When the owner of Acropolis on Elmwood Avenue wanted to expand his business, neighbors voiced concerns about noise levels at the restaurant, and last year the Common Council responded, legislating restrictions.
Those restrictions were thrown out in court, and owner Paul Tsouflidis is now seeking a live music license from the city.
“Everybody has a music license, so I should have one too,” Tsouflidis said.
A reprise of the 2011-12 debate over the transformation of an Elmwood Village staple is expected on Feb. 20, when Tsouflidis will go to the city Zoning Board of Appeals to seek a license that will allow him to host karaoke and DJs who can use microphones.
“I can’t do any of that with the music license I have,” he said.
Alma Brown, who lives on Ashland Avenue behind the restaurant, said she expects neighbors to show up at the hearing.
“There’s no reason to grant a variance for this,” Brown said. “It’s been made clear by homeowners and people right in the neighborhood it’s not wanted.”
Brown said she wants the restaurant to succeed, but “they don’t have to be open until 2, 3 in the morning playing live music.”
Acropolis, at 708 Elmwood Ave., is near Cecelia’s and Blue Monk, which feature DJs and live music, and should be afforded the same opportunity, Tsouflidis said.
Only recorded music, not live music, is allowed in the district, which is why Tsouflidis must seek a variance from the Zoning Board.
The restaurant is too small to host a live band, but Tsouflidis would like the opportunity to have small ensembles play during brunch, he said.
John Higgins, owner of Elmwood Pet Supplies next door, said he is concerned that allowing live music at Acropolis would change the character of the neighborhood, which has made strides and become “more adult” since it was a strip of bars years ago.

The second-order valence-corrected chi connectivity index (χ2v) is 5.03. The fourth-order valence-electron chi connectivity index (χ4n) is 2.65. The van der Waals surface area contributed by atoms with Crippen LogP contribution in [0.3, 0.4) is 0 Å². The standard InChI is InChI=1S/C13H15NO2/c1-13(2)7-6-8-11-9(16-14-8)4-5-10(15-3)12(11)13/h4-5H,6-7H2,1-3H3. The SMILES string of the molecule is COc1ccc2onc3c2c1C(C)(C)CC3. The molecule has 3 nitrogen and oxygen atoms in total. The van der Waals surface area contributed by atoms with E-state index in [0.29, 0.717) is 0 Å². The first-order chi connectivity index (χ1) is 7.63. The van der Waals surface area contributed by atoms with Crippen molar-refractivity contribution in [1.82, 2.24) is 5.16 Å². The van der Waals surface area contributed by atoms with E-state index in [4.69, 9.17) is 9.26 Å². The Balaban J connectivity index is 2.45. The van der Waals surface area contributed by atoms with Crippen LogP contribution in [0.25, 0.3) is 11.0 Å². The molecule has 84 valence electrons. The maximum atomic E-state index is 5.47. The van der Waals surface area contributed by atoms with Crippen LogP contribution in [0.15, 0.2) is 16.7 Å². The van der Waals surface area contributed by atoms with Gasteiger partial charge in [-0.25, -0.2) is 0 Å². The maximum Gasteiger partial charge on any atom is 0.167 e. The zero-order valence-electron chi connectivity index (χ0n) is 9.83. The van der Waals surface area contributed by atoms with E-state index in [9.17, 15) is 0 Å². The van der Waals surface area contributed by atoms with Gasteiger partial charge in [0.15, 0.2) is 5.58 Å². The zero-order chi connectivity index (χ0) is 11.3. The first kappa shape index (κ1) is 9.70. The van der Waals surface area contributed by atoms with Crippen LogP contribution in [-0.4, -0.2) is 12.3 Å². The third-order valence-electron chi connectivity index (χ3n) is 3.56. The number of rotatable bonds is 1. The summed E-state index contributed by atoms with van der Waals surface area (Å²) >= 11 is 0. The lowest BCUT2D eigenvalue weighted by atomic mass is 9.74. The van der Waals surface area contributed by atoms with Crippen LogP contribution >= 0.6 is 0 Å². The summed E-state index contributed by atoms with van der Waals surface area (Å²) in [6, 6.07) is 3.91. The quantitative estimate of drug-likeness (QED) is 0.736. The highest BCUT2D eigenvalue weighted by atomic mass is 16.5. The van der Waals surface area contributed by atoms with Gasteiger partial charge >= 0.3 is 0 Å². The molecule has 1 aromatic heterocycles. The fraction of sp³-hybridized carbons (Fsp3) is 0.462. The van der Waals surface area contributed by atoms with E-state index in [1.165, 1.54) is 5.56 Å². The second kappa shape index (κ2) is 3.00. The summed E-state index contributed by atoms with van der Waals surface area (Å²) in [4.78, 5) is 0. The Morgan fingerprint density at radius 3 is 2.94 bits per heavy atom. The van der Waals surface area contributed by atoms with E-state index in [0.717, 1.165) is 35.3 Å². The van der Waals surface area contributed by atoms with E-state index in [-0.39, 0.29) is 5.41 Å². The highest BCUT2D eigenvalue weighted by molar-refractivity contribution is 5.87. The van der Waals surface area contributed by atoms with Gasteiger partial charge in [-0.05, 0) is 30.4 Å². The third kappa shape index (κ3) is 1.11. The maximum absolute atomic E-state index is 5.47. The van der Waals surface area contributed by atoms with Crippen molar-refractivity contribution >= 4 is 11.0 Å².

“The nightclub thing seemed like a step in the wrong direction,” he said.
Higgins’ shop closes long before much of the live music would start at Acropolis, but Higgins said his upstairs tenants have moved out because of the noise next door.
“I don’t want any ill will,” he said. “I wish him success, just quiet success.”
Tsouflidis has rejected the characterization that he is trying to change his restaurant, which has a downstairs bar, into a nightclub. He noted that other establishments nearby are considered restaurants and have live music, and that 80 percent of his business is in food sales, not drinks.
Tsouflidis had built a bar on the second floor, but that was prohibited by the Council and he ripped it out. He would like to install a service bar, he said, in order to serve second-floor diners. Getting martinis up 22 stairs isn’t easy for the servers, he said.
Delaware Council Member Michael J. LoCurto said Tsouflidis in the past has said one thing and done another, and in 2011 made changes to the restaurant before city approvals were granted.
“The amount of complaints we got from the Acropolis that summer were exponentially more than what we’ve gotten for the Blue Monk or Cecelia’s,” LoCurto said.
The Council had imposed nine restrictions, such as a prohibition on outdoor music and a limit on the number of seats upstairs.
The restrictions were “annulled, vacated and set aside” in State Supreme Court. The city has filed a notice that it would appeal, but has not yet filed the actual appeal.
Tsouflidis also is planning to open another location in Orchard Park or Hamburg, he said. He is deciding on a location and plans to be open in six to 15 months, depending on whether he uses an existing building or builds a new one.